I feel a shift coming in the way that I’m processing the world.

I feel a shift to real spaces and moving away from digital spaces. Social media prevents us from seeing the whole picture, from having the whole conversation, from interacting with and caring about people with opinions different from our own. I don’t want to be blocked or cancelled or censored or labelled while trying to learn and grow and understand.

I feel a shift moving away from partisan politics where the left is always on the left and the right is always on the right and there’s no space in between for people to exist and grow, where learning happens all over the spectrum and we aren’t limited to learning from people in our own political ideologies.

I want to shift away from the vacuum of identical opinions and nodding heads, of carefully curated algorithms to keep me contained in my programmatically created box.

I feel a need to disconnect from online spaces and exist in real space with my people, make more real space friends, create more real change in more meaningful ways, grow more food, engage in real community.

I have never felt the need for this shift before. I have been a digital person for decades. This is my safe space. But it’s changed and I really do think it’s doing damage for me personally but also for the world. The meta-verse isn’t the answer, it’s an escape and an escape isn’t what we need when the world is burning.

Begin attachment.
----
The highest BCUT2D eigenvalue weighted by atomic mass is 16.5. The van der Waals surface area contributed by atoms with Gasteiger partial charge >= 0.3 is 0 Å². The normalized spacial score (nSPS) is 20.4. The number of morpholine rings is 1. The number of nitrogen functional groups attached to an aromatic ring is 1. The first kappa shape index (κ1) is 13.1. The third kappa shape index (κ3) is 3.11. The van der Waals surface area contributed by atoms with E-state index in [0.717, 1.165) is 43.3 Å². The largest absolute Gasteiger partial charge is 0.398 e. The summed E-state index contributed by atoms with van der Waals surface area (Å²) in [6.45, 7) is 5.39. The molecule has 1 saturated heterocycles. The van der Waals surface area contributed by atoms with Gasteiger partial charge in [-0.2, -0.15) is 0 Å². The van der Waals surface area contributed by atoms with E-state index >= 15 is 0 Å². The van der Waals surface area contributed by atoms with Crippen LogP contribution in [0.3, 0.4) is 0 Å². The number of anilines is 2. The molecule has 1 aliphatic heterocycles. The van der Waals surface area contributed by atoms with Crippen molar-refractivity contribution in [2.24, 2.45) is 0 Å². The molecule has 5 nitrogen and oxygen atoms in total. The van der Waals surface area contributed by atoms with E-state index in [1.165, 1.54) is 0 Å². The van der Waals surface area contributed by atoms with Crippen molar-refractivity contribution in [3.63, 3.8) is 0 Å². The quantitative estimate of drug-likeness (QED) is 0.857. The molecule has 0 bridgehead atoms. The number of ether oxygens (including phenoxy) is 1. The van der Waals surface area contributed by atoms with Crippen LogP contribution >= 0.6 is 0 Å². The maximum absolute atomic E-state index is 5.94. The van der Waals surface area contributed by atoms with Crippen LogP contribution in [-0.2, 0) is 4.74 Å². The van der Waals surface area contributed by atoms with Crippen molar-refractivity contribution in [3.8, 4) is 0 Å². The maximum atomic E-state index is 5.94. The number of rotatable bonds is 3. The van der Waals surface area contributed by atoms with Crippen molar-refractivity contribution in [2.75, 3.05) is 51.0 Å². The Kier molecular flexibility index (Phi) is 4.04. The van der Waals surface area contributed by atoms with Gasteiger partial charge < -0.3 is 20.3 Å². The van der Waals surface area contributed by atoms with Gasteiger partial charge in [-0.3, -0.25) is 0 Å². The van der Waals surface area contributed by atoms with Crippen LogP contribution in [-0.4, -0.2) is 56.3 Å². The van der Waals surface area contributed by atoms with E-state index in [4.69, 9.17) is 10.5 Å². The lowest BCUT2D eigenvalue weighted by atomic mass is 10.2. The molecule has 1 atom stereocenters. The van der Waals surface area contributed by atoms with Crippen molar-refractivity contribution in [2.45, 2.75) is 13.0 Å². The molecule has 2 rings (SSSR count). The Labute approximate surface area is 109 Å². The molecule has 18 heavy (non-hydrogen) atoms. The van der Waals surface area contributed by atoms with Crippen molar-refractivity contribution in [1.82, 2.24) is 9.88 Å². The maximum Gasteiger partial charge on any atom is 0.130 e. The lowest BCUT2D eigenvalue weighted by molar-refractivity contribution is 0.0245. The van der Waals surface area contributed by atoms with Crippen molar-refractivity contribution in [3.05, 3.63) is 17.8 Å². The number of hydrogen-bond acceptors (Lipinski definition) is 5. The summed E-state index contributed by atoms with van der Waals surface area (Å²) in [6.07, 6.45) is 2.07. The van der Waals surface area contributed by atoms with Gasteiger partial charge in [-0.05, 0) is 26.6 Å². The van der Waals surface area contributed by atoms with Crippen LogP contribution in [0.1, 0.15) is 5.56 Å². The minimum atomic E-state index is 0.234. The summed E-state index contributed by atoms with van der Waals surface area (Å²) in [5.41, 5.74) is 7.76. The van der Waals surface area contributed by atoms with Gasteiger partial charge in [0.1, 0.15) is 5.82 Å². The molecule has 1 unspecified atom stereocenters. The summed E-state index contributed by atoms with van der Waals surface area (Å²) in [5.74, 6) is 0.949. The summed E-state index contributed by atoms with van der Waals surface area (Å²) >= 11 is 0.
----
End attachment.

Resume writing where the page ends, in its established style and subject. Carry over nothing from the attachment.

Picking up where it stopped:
There’s a deceptively simple yet pervasive expectation that all of us – everyone – could summarily arrive at the right version of things, the true story, outside of the blaringly misleading headlines, outside of misinformation campaigns, outside of unprocessed biases and legacies, outside of the manipulation of giant media and corporate algorithms. And that with a little prodding here and there, a little coaching and educational support (perhaps I underestimate how much prodding and coaching is often anticipated), we can climb out of the rapidly flowing murky and anfractuous river unto the banks of right thinking.

We can think straight – finally! – because we now read the rest of the story and not just the headlines; we can think straight because we now question our sources more frequently instead of jumping to conclusions; we can think straight because we understand our limitations and trust those who have done the research to speak.

The problem of course is that this expectation religiously presumes a rational infrastructure to behaviour, a hard steel floor of correct thinking beneath the shifty strata of cloudy half-processed dross. It presumes we, like snakes shedding worn-out skin, can remove ourselves – perhaps with great difficulty – from underneath the sedimentation that has kept us buried in heresy. And that by and by, we can think properly. It presumes we can leave the rapidly flowing muddy river for its sturdier banks. But this river has no banks, and there is no place to stand.

We are the river in its messy frothing flows. We are oriented bodies, swept away, driven, stirred, instigated, swayed, marked, moved, and moving, cultured, struck through, diagonal, contradictory, implicated, complicit, political, inchoate, exposed, shifting, migrant, and populated. And the feeling of security granted by presuppositions of rational and positivistic foundations is as a man who has tied himself to flotsam, hoping that the stuff is anchored to something that is ‘not river’. Something more dependable than this sullen tide.

– Bayo Akomolafe